And then I look to Scripture. Abraham had the promise from God, but he had to wait 25 years to see it fulfilled. Noah had the clear direction to build the ark, but he also had the detractors. Jesus had the crowd, but he also had the critics.

Maybe that’s life, and maybe it’s not as black and white as we would like it to be. It’s a mix of both: the good and the bad, the challenging and the rewarding, the easy and the hard, the joyous and the painful. And maybe we can’t compartmentalize those things as much as we would like (or as much as I would like). Perhaps it’s less peaks-and-valleys and more hikes along the slope, casually drifting between climb and descent, knowing that you can’t have one without the other.

It’s hard to process both simultaneously. Most of us want the black or the white–not both. Not together.

But here we sit. In the in between.

Prone to explore: The purpose of wandering

2015-01-26 12.40.31In this current season of life, I’ve been kicking around the idea of wandering a bit. What it means. Why it’s important. Why I value it. Clearly, I put a lot of stock in the word and all of its connotations, since I decided to use it as part of this blog’s name.

I know that part of my current infatuation with adventure and exploration and discovery (or, more simply, “wandering”) is largely due to living in a brand new city. Nearly everything is an exciting new adventure. Every restaurant dish a new experience. Every stroll down the 16th street mall affords a new view, a new coffee shop, a new request for assistance by a hobo (true story, for another time).

But something happens in the wandering. It changes us. It makes us see things differently. There’s an almost whimsical element that accompanies it: delight. Discovering something new. Seeing beyond our present realities.

On some level, I appreciate the wandering because it shifts my focus. It proves time and again that there’s a great big world beyond my perspective, and I’m but a minor player on a massive stage–not the main event.

This is exciting stuff. Particularly in a season of life that is somewhat stressful and a tad discouraging and a little more uncertain than my comfort zone would typically allow. Perhaps you can relate.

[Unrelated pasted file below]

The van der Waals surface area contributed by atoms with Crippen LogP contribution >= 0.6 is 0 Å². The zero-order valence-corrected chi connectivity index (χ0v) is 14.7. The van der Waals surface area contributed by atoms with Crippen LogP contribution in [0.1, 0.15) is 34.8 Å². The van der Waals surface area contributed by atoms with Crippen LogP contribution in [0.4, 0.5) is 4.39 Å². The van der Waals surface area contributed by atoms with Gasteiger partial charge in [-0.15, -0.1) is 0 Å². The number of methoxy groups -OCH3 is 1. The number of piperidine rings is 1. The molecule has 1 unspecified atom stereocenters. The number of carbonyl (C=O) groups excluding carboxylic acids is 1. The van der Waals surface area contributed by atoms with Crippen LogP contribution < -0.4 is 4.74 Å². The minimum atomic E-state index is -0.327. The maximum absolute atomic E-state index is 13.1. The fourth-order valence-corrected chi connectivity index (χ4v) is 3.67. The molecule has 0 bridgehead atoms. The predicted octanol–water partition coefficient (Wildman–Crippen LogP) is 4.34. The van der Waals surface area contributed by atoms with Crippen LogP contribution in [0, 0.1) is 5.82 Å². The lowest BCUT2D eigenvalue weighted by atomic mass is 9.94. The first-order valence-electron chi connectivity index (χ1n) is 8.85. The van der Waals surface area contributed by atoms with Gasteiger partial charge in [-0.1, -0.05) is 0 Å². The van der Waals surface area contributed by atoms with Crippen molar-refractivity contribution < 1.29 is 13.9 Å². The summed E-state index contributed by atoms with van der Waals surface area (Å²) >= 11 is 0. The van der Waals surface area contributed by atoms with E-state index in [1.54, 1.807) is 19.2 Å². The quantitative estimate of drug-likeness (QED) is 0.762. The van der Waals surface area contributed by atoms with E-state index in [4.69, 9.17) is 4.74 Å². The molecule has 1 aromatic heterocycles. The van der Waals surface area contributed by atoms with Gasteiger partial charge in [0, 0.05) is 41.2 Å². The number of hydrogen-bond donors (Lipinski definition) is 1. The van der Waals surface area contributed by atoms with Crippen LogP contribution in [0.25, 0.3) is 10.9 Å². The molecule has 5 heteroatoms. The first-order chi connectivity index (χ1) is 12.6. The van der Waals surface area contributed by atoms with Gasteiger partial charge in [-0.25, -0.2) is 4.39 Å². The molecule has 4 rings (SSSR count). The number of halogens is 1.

I moved to Denver four months ago to help friends start a new church, leaving behind the familiarity and certainty and stability of Florida and the life I had there. That alone has been and adventure. But there’s more to life than predictability, which is a big admission for someone who excels at predictability and places a high value on it. But I’ve been learning that predictability rarely yields delight.

In many ways, wandering–exploring, discovering, delighting in the new–feels like the universal antidote. Maybe our seasons of stress and discouragement are when we need to wander the most. When we need to reset our thinking and shift our focus. When we need a break from the routine to see God painting a bigger picture than we thought.

Delight defeats discouragement.

So take the trip. Try the new recipe. Put in the work of climbing the mountain and take in the new view, or whatever else you consider wandering. And though I certainly don’t recommend a cross-country move to everyone, I do recommend doing something.

Prone to wait: With eager anticipation

waitingCan I be 100% honest for a minute? Waiting stinks. Like for real. It really, really stinks.

I find myself in a season of waiting on some pretty big things–things I thought would have worked out by now in one way or the other. But they haven’t, at least not according to how I thought they would. And clearly, working out according to my plan would be the best route for all involved.

To me, waiting has a direct correlation with frustration. I heard a great definition of frustration once: it’s the distance between reality and our expectations. Waiting, then, is when our expectations don’t meet reality in the time that we think they should.